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Scientists engineer shortcut for photosynthetic glitch, boost crop growth by 40 percent

Ort, South, Cavanagh
Scientists Don Ort (left), Paul South (center) and Amanda Cavanagh (right) study how well their plants modified to bypass photorespiration perform beside unmodified plants in real-world conditions. They found that plants engineered with a synthetic shortcut are about 40 percent more productive. Credit: Claire Benjamin/RIPE Project

Plants convert sunlight into energy through photosynthesis; however, most crops on the planet are plagued by a photosynthetic glitch, and to deal with it, evolved an energy-expensive process called photorespiration that drastically suppresses their yield potential. Today, researchers from the University of Illinois and U.S. Department of Agriculture Agricultural Research Service report in the journal Science that crops engineered with a photorespiratory shortcut are 40 percent more productive in real-world agronomic conditions.

“We could feed up to 200 million additional people with the calories lost to photorespiration in the Midwestern U.S. each year,” said principal investigator Donald Ort, the Robert Emerson Professor of Plant Science and Crop Sciences at Illinois’ Carl R. Woese Institute for Genomic Biology. “Reclaiming even a portion of these calories across the world would go a long way to meeting the 21st Century’s rapidly expanding food demands—driven by population growth and more affluent high-calorie diets.”

This landmark study is part of Realizing Increased Photosynthetic Efficiency (RIPE), an international research project that is engineering crops to photosynthesize more efficiently to sustainably increase worldwide food productivity with support from the Bill & Melinda Gates Foundation, the Foundation for Food and Agriculture Research (FFAR), and the U.K. Government’s Department for International Development (DFID).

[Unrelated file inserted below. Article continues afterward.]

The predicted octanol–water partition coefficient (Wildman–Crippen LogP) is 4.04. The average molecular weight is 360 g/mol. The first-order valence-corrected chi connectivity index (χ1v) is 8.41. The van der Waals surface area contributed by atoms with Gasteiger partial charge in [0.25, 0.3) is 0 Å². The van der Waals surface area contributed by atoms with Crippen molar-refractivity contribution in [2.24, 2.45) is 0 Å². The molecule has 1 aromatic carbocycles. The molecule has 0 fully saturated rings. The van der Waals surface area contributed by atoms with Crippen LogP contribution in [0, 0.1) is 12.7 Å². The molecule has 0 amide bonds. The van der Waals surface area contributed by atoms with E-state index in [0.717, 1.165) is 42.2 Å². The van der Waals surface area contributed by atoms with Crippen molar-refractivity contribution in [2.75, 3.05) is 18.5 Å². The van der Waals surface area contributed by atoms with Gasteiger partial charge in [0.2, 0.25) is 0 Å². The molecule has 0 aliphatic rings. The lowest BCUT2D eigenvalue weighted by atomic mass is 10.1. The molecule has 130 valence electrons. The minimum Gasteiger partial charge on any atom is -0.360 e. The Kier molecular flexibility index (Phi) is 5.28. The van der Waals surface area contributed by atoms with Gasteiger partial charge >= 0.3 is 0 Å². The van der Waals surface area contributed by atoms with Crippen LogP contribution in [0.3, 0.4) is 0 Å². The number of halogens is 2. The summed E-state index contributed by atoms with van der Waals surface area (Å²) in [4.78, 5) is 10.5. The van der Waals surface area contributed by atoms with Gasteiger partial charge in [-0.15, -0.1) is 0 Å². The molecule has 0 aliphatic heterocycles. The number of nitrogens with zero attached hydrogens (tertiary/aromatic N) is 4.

Photosynthesis uses the enzyme Rubisco—the planet’s most abundant protein—and sunlight energy to turn carbon dioxide and water into sugars that fuel plant growth and yield. Over millennia, Rubisco has become a victim of its own success, creating an oxygen-rich atmosphere. Unable to reliably distinguish between the two molecules, Rubisco grabs oxygen instead of carbon dioxide about 20 percent of the time, resulting in a plant-toxic compound that must be recycled through the process of photorespiration.

“Photorespiration is anti-photosynthesis,” said lead author Paul South, a research molecular biologist with the Agricultural Research Service, who works on the RIPE project at Illinois. “It costs the plant precious energy and resources that it could have invested in photosynthesis to produce more growth and yield.”

Photorespiration normally takes a complicated route through three compartments in the plant cell. Scientists engineered alternate pathways to reroute the process, drastically shortening the trip and saving enough resources to boost plant growth by 40 percent. This is the first time that an engineered photorespiration fix has been tested in real-world agronomic conditions.

“Much like the Panama Canal was a feat of engineering that increased the efficiency of trade, these photorespiratory shortcuts are a feat of plant engineering that prove a unique means to greatly increase the efficiency of photosynthesis,” said RIPE Director Stephen Long, Ikenberry Endowed University Chair of Plant Biology and Crop Sciences at Illinois.

GIF illustrates the difference between native and improved photorespiration
The red car represents unmodified plants who use the natural circuitous and energy-expensive process called photorespiration that costs yield potential. The blue car represents plants engineered with an alternate route to shortcut photorespiration, enabling these plants to save fuel. Credit: RIPE Project

The team engineered three alternate routes to replace the circuitous native pathway. To optimize the new routes, they designed genetic constructs using different sets of promoters and genes, essentially creating a suite of unique roadmaps. They stress tested these roadmaps in 1,700 plants to winnow down the top performers.